Although Neuro-stack is much smaller than other external systems, an even smaller version could be tested in future studies, because its IC chips are all implantable38,39,40,41,42,46 and require a combined area of 113 mm2 (four analog layers). An implantable version of the Neuro-stack39 but with its added single-neuron and closed-loop stimulation capabilities thus presents an exciting avenue toward a completely wireless intracranial single-unit and LFP recording system that would not be susceptible to motion artifacts. This would present a considerable advancement over current FDA-approved chronic neurostimulation devices in that it would allow for single-neuron and multi-channel (current state-of-the-art is four channels) recordings, bidirectional recording and PLS stimulation (full-duplex) capability and the ability to use advanced strategies for decoding (for example, neural network models) behavior or disease-related states. Altogether, these capabilities would provide cognitive and clinical neuroscience studies with a promising future pathway toward determining the deep brain mechanisms of naturalistic behavior in humans and developing more effective closed-loop intracranial neuromodulation strategies for individuals with debilitating brain disorders.


Equipment designed and used in this research was approved by the University of California, Los Angeles (UCLA) institutional review board (IRB). The research protocol, informed consent and in vivo studies in human participants described in this work were also approved by the UCLA IRB.

Neuro-stack hardware design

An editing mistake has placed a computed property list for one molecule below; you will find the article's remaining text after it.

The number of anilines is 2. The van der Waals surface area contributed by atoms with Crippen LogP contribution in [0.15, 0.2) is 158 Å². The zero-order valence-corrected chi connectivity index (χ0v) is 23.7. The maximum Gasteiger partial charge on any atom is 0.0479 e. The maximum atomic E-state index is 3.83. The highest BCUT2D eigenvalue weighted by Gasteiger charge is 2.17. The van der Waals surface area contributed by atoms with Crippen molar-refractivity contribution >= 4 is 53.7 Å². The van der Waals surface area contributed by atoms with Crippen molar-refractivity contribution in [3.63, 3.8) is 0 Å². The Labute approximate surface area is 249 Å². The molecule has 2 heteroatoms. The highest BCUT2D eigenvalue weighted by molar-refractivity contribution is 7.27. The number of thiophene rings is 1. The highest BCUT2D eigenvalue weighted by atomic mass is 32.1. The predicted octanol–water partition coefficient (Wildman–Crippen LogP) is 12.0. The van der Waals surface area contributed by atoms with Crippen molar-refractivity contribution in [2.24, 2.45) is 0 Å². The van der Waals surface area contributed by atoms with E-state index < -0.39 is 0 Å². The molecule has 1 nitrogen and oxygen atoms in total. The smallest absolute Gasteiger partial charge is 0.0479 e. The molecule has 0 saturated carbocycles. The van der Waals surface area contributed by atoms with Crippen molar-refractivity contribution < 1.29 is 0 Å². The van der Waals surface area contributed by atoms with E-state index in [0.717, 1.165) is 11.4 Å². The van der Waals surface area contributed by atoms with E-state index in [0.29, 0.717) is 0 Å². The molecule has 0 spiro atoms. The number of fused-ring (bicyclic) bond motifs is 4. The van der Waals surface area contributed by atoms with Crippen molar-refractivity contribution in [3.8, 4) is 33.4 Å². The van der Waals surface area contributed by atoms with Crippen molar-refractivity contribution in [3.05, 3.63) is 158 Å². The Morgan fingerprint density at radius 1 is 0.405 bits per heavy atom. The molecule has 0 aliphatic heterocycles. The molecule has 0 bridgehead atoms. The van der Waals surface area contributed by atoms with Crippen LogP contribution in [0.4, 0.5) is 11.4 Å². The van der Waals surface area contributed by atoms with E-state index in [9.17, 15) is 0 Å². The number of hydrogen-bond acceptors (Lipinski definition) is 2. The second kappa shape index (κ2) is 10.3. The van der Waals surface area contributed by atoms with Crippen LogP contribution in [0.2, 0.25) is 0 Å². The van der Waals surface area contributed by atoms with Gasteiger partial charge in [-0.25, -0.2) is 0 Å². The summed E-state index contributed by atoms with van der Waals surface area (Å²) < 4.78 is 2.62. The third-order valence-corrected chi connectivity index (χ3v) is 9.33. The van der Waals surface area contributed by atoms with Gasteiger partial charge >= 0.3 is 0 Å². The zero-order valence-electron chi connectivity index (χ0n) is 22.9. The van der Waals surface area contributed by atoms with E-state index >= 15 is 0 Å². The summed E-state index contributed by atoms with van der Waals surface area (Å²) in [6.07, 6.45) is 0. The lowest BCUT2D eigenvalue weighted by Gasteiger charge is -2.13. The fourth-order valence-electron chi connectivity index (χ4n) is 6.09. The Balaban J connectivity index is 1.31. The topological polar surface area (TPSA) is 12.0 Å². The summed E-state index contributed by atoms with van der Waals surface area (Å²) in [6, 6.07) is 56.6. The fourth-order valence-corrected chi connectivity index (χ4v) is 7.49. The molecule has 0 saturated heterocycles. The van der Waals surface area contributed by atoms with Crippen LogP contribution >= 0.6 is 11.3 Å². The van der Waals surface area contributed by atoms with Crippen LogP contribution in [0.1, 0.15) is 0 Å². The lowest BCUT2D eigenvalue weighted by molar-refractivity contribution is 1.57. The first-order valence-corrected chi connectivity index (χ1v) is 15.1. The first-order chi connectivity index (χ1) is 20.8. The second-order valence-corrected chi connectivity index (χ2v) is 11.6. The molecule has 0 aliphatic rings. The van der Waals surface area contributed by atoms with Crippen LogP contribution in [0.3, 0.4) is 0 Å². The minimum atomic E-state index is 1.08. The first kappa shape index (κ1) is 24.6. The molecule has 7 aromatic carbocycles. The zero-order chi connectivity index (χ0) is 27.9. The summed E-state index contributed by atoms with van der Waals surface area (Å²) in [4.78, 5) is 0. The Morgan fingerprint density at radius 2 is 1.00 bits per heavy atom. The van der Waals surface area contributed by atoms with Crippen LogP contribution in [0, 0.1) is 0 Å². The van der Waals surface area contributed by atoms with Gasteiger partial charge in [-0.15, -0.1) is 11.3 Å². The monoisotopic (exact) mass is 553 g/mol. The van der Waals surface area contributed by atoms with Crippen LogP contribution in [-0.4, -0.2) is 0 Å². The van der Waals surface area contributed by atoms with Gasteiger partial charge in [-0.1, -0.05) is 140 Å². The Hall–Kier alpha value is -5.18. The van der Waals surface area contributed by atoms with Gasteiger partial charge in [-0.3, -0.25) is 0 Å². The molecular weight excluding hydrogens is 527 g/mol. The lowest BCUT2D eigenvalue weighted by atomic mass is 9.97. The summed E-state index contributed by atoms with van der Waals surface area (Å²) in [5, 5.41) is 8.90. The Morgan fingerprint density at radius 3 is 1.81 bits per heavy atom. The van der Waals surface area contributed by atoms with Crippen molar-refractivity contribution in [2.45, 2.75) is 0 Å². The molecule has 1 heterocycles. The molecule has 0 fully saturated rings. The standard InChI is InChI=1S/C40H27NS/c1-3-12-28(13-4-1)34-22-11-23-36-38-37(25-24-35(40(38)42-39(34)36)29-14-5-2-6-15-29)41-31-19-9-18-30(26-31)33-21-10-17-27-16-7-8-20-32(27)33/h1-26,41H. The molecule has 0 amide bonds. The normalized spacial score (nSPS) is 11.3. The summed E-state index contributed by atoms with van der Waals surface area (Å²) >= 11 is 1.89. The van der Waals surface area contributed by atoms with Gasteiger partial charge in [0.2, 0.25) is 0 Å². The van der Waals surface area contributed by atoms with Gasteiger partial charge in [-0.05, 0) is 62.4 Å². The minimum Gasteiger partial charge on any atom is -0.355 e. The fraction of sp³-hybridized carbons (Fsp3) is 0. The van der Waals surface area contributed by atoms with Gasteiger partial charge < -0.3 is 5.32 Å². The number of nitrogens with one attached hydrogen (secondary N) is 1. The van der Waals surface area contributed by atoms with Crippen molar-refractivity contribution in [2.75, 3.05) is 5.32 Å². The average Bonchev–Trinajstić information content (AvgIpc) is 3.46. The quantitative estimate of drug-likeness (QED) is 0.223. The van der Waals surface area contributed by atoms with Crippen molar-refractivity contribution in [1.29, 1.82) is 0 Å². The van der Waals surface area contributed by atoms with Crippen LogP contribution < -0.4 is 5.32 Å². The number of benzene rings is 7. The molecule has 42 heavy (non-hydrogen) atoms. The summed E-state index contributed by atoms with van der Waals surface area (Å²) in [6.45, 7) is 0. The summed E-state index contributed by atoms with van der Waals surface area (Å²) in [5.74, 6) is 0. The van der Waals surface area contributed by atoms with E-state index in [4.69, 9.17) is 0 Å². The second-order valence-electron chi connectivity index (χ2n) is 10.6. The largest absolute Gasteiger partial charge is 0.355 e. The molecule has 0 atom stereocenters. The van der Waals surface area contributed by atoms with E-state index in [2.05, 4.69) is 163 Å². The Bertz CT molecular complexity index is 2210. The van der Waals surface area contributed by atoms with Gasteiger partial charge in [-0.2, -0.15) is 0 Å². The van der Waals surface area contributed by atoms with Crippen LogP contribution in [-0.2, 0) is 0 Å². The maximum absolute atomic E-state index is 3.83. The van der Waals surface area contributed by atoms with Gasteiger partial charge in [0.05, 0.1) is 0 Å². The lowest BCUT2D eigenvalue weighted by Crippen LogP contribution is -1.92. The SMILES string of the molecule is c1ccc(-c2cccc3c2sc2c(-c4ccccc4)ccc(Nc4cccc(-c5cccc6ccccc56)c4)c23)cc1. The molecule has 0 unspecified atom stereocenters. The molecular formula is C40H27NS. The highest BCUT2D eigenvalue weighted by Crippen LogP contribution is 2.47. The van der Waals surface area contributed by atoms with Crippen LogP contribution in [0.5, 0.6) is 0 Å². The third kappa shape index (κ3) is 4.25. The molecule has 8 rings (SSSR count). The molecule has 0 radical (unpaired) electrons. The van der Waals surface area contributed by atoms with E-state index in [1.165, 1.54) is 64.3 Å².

The Neuro-stack was built from four implantable and previously reported application-specific IC chips. The Sense IC contains 32 low-noise, high-dynamic-range LFP sensing FEs, which can be duplexed to 32 electrodes for single-ended recording with respect to the reference electrode or to 32 pairs of electrodes for differential recording, matching up to 64-electrode probes (or 8 × 10-electrode probes, where the 9th is a reference and the 10th is a ground contact). After linearization in the NLC module, the recorded output can be optionally sent to four ASAR engines, which use adjacent recording channels to adaptively learn the shape of the stimulation artifact to improve stimulation artifact removal in real time. The signal processing chain of FE + NLC + ASAR provides the ability to sense neural activity concurrent with stimulation. Each of the steps in this chain can be configured and included/bypassed in the pipeline. The Sense IC provides a three-wire SPI interface. It also downstreams the commands to control the Stim IC. The controller integrated into the Sense IC implements the state machine for SPI communication, schedules the data for the sensing output and features the capability of individual control of every FE/NLC/ASAR module38,39,40,41. The PLS IC is a previously developed digital chip that supports 16-channel detection of the power at selectable frequencies within theta band (3–8 Hz) and triggers configured stimulation at a specified phase of the detected oscillation46,47.